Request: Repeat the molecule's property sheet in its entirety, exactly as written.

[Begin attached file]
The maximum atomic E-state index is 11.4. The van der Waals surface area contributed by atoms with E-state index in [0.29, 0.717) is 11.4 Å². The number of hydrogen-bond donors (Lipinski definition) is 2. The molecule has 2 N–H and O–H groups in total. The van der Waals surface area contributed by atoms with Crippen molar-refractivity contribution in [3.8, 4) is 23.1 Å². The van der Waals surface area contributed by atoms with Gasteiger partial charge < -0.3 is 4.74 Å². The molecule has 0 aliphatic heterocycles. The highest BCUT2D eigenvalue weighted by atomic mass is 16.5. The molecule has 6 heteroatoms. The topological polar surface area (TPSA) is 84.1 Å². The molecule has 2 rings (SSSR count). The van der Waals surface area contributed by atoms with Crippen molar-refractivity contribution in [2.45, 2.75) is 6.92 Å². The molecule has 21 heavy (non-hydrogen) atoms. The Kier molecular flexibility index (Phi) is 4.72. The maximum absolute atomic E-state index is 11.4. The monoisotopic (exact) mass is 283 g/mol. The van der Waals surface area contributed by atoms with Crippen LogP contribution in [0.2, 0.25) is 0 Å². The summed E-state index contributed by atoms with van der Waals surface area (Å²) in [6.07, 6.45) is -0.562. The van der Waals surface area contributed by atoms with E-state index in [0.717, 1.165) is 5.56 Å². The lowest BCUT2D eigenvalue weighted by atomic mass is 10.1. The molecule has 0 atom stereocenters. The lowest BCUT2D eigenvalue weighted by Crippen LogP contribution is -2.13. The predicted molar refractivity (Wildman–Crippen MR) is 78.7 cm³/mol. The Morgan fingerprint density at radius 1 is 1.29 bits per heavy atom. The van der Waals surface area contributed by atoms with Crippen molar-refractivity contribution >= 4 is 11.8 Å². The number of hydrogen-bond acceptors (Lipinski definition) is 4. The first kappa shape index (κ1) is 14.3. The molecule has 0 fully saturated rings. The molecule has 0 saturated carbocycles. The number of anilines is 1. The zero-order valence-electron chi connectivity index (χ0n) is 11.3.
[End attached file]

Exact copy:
The maximum atomic E-state index is 11.4. The van der Waals surface area contributed by atoms with E-state index in [0.29, 0.717) is 11.4 Å². The number of hydrogen-bond donors (Lipinski definition) is 2. The molecule has 2 N–H and O–H groups in total. The van der Waals surface area contributed by atoms with Crippen molar-refractivity contribution in [3.8, 4) is 23.1 Å². The van der Waals surface area contributed by atoms with Gasteiger partial charge < -0.3 is 4.74 Å². The molecule has 0 aliphatic heterocycles. The highest BCUT2D eigenvalue weighted by atomic mass is 16.5. The molecule has 6 heteroatoms. The topological polar surface area (TPSA) is 84.1 Å². The molecule has 2 rings (SSSR count). The van der Waals surface area contributed by atoms with Crippen molar-refractivity contribution in [2.45, 2.75) is 6.92 Å². The molecule has 21 heavy (non-hydrogen) atoms. The Kier molecular flexibility index (Phi) is 4.72. The maximum absolute atomic E-state index is 11.4. The monoisotopic (exact) mass is 283 g/mol. The van der Waals surface area contributed by atoms with Crippen LogP contribution in [0.2, 0.25) is 0 Å². The summed E-state index contributed by atoms with van der Waals surface area (Å²) in [6.07, 6.45) is -0.562. The van der Waals surface area contributed by atoms with E-state index in [0.717, 1.165) is 5.56 Å². The lowest BCUT2D eigenvalue weighted by atomic mass is 10.1. The molecule has 0 atom stereocenters. The lowest BCUT2D eigenvalue weighted by Crippen LogP contribution is -2.13. The predicted molar refractivity (Wildman–Crippen MR) is 78.7 cm³/mol. The Morgan fingerprint density at radius 1 is 1.29 bits per heavy atom. The van der Waals surface area contributed by atoms with Crippen molar-refractivity contribution >= 4 is 11.8 Å². The number of hydrogen-bond acceptors (Lipinski definition) is 4. The first kappa shape index (κ1) is 14.3. The molecule has 0 fully saturated rings. The molecule has 0 saturated carbocycles. The number of anilines is 1. The zero-order valence-electron chi connectivity index (χ0n) is 11.3.